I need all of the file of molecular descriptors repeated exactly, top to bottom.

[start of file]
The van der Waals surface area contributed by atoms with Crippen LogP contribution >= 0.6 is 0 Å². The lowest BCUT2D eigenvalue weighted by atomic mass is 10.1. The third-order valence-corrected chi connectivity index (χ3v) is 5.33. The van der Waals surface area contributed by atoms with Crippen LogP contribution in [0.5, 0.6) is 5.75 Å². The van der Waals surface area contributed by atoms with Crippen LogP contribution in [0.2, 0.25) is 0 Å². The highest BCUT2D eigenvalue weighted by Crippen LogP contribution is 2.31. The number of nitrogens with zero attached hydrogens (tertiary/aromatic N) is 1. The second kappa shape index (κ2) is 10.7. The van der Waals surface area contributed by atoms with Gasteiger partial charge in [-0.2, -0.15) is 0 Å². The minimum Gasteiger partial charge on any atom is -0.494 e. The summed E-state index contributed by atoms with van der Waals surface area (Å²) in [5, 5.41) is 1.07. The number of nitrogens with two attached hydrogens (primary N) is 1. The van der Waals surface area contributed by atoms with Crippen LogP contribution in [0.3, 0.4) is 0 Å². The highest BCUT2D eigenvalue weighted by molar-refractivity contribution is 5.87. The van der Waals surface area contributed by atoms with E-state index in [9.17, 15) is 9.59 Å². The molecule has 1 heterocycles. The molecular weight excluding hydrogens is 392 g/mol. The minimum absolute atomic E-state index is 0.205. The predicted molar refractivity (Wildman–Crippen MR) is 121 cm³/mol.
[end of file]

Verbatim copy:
The van der Waals surface area contributed by atoms with Crippen LogP contribution >= 0.6 is 0 Å². The lowest BCUT2D eigenvalue weighted by atomic mass is 10.1. The third-order valence-corrected chi connectivity index (χ3v) is 5.33. The van der Waals surface area contributed by atoms with Crippen LogP contribution in [0.5, 0.6) is 5.75 Å². The van der Waals surface area contributed by atoms with Crippen LogP contribution in [0.2, 0.25) is 0 Å². The highest BCUT2D eigenvalue weighted by Crippen LogP contribution is 2.31. The number of nitrogens with zero attached hydrogens (tertiary/aromatic N) is 1. The second kappa shape index (κ2) is 10.7. The van der Waals surface area contributed by atoms with Gasteiger partial charge in [-0.2, -0.15) is 0 Å². The minimum Gasteiger partial charge on any atom is -0.494 e. The summed E-state index contributed by atoms with van der Waals surface area (Å²) in [5, 5.41) is 1.07. The number of nitrogens with two attached hydrogens (primary N) is 1. The van der Waals surface area contributed by atoms with Crippen LogP contribution in [0.3, 0.4) is 0 Å². The highest BCUT2D eigenvalue weighted by molar-refractivity contribution is 5.87. The van der Waals surface area contributed by atoms with E-state index in [9.17, 15) is 9.59 Å². The molecule has 1 heterocycles. The molecular weight excluding hydrogens is 392 g/mol. The minimum absolute atomic E-state index is 0.205. The predicted molar refractivity (Wildman–Crippen MR) is 121 cm³/mol.